NEW YORK – More than a year after unveiling its first DNA sequencer, Element Biosciences is preparing to enter markets across the world amidst increasingly heated competition in the next-generation sequencing field.
The San Diego-based NGS instrument maker announced this week that its Aviti platform is now available in Europe, following a series of recent global distribution agreements for markets in Asia and the Middle East.
"We are seeing opportunities come from across the globe," said Mark Aitkenhead, Element’s chief commercial officer. "We are really now trying to pivot quickly to meet that market demand by opening up markets across the globe."
When Element first launched its Aviti platform in March of last year, it exclusively focused on the US market. As the company is gaining a foothold in the US, however, it also decided to make the instrument available in other parts of the world. To date, Element has booked about 50 orders for Aviti, Aitkenhead said, including from "many different markets" outside the US.
As part of its global expansion, the firm has also established an office in Europe. Primarily based in the Netherlands due to its central location in Western Europe, the team has seven employees, Aitkenhead said, including in engineering, applications, technical support, and sales and a general manager.
The goal is to not only target the Western European market directly but also provide support to distributing partners in surrounding regions within a similar time zone. "They are a hub for us for the Western Europe market," he said, "but also a tie into the distributor network on the other side [of the world]."
So far, Element has named the Vlaams Instituut voor Biotechnologie (VIB) in Belgium, Austria-based RNA sequencing firm Lexogen, and IGA Technology Services in Italy amongst its first European customers.
"[W]e think the opportunity for us in Europe is actually going to be greater than we had anticipated," Aitkenhead pointed out. Because European countries typically have a decentralized NGS market where samples tend to be processed locally, he explained, Element might be at an advantage, given that the Aviti platform primarily targets customers with lower throughput.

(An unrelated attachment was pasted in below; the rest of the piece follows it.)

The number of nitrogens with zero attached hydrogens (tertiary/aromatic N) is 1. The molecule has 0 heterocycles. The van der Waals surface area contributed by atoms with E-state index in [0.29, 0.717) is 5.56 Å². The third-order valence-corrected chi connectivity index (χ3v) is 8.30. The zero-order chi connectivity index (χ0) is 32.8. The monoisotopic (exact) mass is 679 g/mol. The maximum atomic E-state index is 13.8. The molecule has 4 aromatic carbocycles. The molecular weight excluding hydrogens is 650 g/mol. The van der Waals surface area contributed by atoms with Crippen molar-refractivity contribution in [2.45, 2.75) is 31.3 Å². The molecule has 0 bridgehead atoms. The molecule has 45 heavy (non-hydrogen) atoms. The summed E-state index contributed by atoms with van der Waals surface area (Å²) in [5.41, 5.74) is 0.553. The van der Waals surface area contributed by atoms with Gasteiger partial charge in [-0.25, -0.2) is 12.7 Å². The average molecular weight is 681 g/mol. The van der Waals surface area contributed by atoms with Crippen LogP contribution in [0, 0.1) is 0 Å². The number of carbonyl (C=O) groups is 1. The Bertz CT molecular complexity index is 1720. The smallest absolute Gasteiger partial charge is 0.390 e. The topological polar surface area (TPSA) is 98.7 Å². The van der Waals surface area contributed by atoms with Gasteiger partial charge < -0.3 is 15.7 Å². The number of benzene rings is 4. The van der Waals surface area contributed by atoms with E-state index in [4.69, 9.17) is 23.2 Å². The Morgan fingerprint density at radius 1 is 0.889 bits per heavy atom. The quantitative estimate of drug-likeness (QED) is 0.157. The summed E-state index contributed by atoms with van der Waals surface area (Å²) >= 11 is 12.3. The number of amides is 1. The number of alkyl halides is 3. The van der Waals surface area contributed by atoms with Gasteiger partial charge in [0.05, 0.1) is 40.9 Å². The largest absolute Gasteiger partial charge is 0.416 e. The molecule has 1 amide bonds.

Besides Europe, Element has also established a team in China, which includes a few salespeople, an engineer, an application scientist, and a marketing person, Aitkenhead said. Its goal is to supplement regional distributors in the country while working with partners from both the government and private sectors to bring Aviti to the Chinese market.
In April, Element announced on the Chinese social media platform WeChat that it has forged a collaboration with Shanghai-based NGS testing service provider Sequanta Technologies and established the first Aviti demo center in China. "From a partnership standpoint, we're super excited," Aitkenhead said. "They are a major service provider, and they play a big role in the clinical trials space."
In addition to placing teams in Europe and China, Element has been recruiting distributors in other parts of the globe. In April, the company signed agreements with distributors based in Israel, South Korea, Australia, and the United Arab Emirates, covering markets in seven different countries or regions.
"What we did was, we pulled up a list of all the markets ranked by importance and opportunity," Aitkenhead said. "We wanted to learn from the first tier [countries] before we go to the second one."
While Japan represents a potentially sizable opportunity for Element, he added, the company decided to push it to the second tier due to the complexity of its market. Meanwhile, the firm is "quite close to getting something finalized" in India, he noted, another potentially large opportunity.
Moving forward, Aitkenhead said "there is no question" that Element will adopt a hybrid model to employ both local teams in strategic locations and regional distributors as it continues to penetrate the global market. For example, the company is keen to deploy a small team in Singapore, he said, which will oversee the local market and serve as a liaison with distributors in that region.
While Element aspires to take on the world, it faces increasing rivalry from competitors, as Illumina, Pacific Biosciences, Oxford Nanopore Technologies, MGI Tech, Ultima Genomics, and Singular Genomics have all rolled out new instruments since the launch of Aviti. It remains to be seen how well the newcomer will fare with the existing players, many of which have already established a strong foothold in markets that are still new to Element.
Aitkenhead said Element will continue to target mid-throughput customers by enabling high-quality sequencing at an affordable price and offering a flexible solution. He claimed that the Aviti platform is able to "consistently" put out high-quality data with a Q40 score and sequencing costs around $500 per standard-coverage genome.
"If you look at how the markets largely played out, the only way that labs could gain access to high-quality, low-cost sequencing data was to have huge numbers of samples," he said. "What we are able to do is go in and offer labs in that medium-throughput space that same very attractive price point, but at significantly higher quality."